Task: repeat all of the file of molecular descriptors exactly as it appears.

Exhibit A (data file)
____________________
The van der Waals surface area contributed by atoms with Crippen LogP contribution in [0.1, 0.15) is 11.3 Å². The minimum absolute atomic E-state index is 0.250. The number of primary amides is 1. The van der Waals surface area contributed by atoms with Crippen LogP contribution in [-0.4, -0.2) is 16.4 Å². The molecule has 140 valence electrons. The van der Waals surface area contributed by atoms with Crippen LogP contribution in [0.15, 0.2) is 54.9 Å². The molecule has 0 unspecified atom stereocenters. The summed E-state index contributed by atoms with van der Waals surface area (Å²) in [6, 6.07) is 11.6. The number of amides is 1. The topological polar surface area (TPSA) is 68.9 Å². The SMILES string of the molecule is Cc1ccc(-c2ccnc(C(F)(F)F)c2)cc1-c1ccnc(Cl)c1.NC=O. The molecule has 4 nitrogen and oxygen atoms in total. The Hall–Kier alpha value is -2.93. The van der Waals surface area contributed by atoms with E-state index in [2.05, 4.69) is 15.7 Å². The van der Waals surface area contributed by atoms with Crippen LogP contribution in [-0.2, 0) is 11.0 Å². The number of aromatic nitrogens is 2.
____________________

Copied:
The van der Waals surface area contributed by atoms with Crippen LogP contribution in [0.1, 0.15) is 11.3 Å². The minimum absolute atomic E-state index is 0.250. The number of primary amides is 1. The van der Waals surface area contributed by atoms with Crippen LogP contribution in [-0.4, -0.2) is 16.4 Å². The molecule has 140 valence electrons. The van der Waals surface area contributed by atoms with Crippen LogP contribution in [0.15, 0.2) is 54.9 Å². The molecule has 0 unspecified atom stereocenters. The summed E-state index contributed by atoms with van der Waals surface area (Å²) in [6, 6.07) is 11.6. The number of amides is 1. The topological polar surface area (TPSA) is 68.9 Å². The SMILES string of the molecule is Cc1ccc(-c2ccnc(C(F)(F)F)c2)cc1-c1ccnc(Cl)c1.NC=O. The molecule has 4 nitrogen and oxygen atoms in total. The Hall–Kier alpha value is -2.93. The van der Waals surface area contributed by atoms with E-state index in [2.05, 4.69) is 15.7 Å². The van der Waals surface area contributed by atoms with Crippen LogP contribution in [-0.2, 0) is 11.0 Å². The number of aromatic nitrogens is 2.